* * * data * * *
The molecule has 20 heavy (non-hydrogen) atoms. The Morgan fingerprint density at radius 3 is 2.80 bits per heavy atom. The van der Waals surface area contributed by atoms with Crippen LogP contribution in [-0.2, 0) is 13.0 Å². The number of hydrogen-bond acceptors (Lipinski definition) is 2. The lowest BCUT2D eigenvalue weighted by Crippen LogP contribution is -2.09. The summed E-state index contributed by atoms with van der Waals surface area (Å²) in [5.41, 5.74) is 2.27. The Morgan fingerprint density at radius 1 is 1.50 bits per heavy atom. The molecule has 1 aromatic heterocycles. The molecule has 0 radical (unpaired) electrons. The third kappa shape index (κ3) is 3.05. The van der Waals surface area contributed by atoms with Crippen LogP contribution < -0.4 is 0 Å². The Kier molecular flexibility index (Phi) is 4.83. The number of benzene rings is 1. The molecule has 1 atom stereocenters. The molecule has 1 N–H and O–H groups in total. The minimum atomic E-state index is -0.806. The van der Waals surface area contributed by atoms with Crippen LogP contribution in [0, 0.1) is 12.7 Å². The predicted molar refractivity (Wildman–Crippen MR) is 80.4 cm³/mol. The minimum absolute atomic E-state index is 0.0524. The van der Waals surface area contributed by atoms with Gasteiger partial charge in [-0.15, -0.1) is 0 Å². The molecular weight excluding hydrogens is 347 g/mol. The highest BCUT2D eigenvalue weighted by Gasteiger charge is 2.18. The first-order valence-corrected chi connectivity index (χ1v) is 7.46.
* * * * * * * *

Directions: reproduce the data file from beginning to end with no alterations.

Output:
The molecule has 20 heavy (non-hydrogen) atoms. The Morgan fingerprint density at radius 3 is 2.80 bits per heavy atom. The van der Waals surface area contributed by atoms with Crippen LogP contribution in [-0.2, 0) is 13.0 Å². The number of hydrogen-bond acceptors (Lipinski definition) is 2. The lowest BCUT2D eigenvalue weighted by Crippen LogP contribution is -2.09. The summed E-state index contributed by atoms with van der Waals surface area (Å²) in [5.41, 5.74) is 2.27. The Morgan fingerprint density at radius 1 is 1.50 bits per heavy atom. The molecule has 1 aromatic heterocycles. The molecule has 0 radical (unpaired) electrons. The third kappa shape index (κ3) is 3.05. The van der Waals surface area contributed by atoms with Crippen LogP contribution < -0.4 is 0 Å². The Kier molecular flexibility index (Phi) is 4.83. The number of benzene rings is 1. The molecule has 1 atom stereocenters. The molecule has 1 N–H and O–H groups in total. The minimum atomic E-state index is -0.806. The van der Waals surface area contributed by atoms with Crippen LogP contribution in [0, 0.1) is 12.7 Å². The predicted molar refractivity (Wildman–Crippen MR) is 80.4 cm³/mol. The minimum absolute atomic E-state index is 0.0524. The van der Waals surface area contributed by atoms with Gasteiger partial charge in [-0.15, -0.1) is 0 Å². The molecular weight excluding hydrogens is 347 g/mol. The highest BCUT2D eigenvalue weighted by Gasteiger charge is 2.18. The first-order valence-corrected chi connectivity index (χ1v) is 7.46.